Tiffany & Co. making “patchy” progress as its sales see some global increase

iStock/Thinkstock(NEW YORK) – BBC News reports one retail expert calls Tiffany & Co.’s growth “patchy” after analyzing its reported earnings between November and January of this past year.

The high-end jewelry firm saw its sales increase by 1.3% in the fourth quarter, thanks in part to increased sales in Japan and China. However, its net sales declined 3% over the past four quarters compared to the previous year's (net earnings were $446 million in 2016 and $464 in 2015).

The company called its performance “soft across all jewelry categories.”

Sales at its flagship store in New York, which BBC News reports can sometimes count up to as much as 10% of its group sales, could increase now that President Donald Trump has moved to Washington. With extra security at the Trump Towers, which the flagship store sits closely to, access has been disrupted. First Lady Melania and son Barron still live in Trump Towers in New York.

According to BBC News, Neil Saunders, managing director at Managing Director of GlobalData Retail, says American consumers continue to overlook Tiffany & Co. and recognize its products as “old-world luxury.”

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Are biometric scans the checkpoint of the future?

iStock/Thinkstock(NEW YORK) — Could the frustration of waiting in line at airport security become a thing of the past?

One company is already using biometrics to identify registered travelers and significantly cut wait times.

Clear, a company based in New York City, has kiosks in more than 20 participating airports around the United States. When a passenger arrives at an airport security checkpoint, Clear uses biometrics to identify the passenger before allowing him or her to proceed directly to the screening area. A computer scans the traveler's irises and fingerprints in addition to asking for some personal information.

All this means no more waiting in line to check IDs.

David Cohen, chief administrative officer of Clear, told ABC News the company's goal is for a registered traveler to keep moving from the moment he or she enters the fast-access lane to the moment of TSA screening.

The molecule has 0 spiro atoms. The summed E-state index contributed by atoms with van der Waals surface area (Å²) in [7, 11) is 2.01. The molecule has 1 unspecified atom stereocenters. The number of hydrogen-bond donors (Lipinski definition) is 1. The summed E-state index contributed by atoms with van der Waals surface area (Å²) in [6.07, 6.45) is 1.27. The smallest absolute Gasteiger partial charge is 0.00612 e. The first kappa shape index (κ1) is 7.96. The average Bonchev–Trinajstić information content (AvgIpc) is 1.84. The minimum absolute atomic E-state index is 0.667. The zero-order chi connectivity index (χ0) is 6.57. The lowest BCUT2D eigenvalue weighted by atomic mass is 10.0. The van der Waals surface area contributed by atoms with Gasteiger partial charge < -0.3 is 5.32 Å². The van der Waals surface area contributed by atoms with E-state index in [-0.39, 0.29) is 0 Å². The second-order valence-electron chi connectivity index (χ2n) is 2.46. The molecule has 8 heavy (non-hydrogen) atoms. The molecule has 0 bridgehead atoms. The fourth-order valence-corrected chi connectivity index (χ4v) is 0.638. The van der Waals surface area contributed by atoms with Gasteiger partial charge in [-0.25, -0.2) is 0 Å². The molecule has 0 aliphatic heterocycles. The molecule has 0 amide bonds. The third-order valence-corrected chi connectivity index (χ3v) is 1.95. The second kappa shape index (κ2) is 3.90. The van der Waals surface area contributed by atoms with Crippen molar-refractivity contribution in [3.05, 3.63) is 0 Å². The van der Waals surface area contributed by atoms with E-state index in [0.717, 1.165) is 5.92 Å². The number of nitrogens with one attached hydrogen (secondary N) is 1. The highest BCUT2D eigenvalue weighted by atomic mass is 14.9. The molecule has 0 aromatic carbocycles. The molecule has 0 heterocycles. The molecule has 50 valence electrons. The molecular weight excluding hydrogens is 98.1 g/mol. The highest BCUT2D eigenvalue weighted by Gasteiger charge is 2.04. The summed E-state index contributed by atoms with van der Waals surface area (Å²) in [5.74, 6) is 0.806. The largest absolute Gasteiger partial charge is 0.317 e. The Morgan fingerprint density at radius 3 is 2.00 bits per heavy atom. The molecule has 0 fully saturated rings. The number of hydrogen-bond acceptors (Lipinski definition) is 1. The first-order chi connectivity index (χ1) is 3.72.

"Next year we may be using passive iris scanning, which allows you to be identified as you are coming into the lane," said Cohen.

The former head of TSA told ABC News that biometrics could one day make a plane ticket obsolete.

"Your iris could be your boarding pass; facial recognition could be your boarding pass," said Adm. Peter Neffenger.

The fee for a five-year membership to TSA PreCheck is $85. An annual membership in Clear is $179.

The TSA and Department of Homeland Security have authorized Clear to operate, but the company also partners with various airport authorities.

The Clear program has expanded to sports as well. Major League Baseball stadiums in New York, Denver, Miami and San Fransisco all are using Clear to expedite registered visitors into their ballparks.

The scanning of bags may also undergo a significant development. The TSA and private companies are testing a new system that will create a 360 degree image of the items in passengers' luggage that will be examined in a monitor by a remote human employee.

Some of it may look like a science-fiction movie set, but the day where your eyes and hands are your ID has arrived.

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JCPenney announces which stores it will be closing

Noam Galai/Getty Images(NEW YORK) -- Last month, JCPenney announced it would be closing up to 140 of its stores in an effort to sustain profitability and compete against online retailers. And now, the company has revealed which of its locations will be affected.

In all, 138 stores will be closed, along with a supply chain facility in Lakeland, Florida. Another supply chain facility in Buena Park, California will be relocated.


JCPenney said most stores will close in June but begin the liquidation process on April 17.

"Our decision to close stores will allow us to raise the overall brand standard of the Company and allocate capital more efficiently," JCPenney CEO Marvin Ellison explained in a statement last month.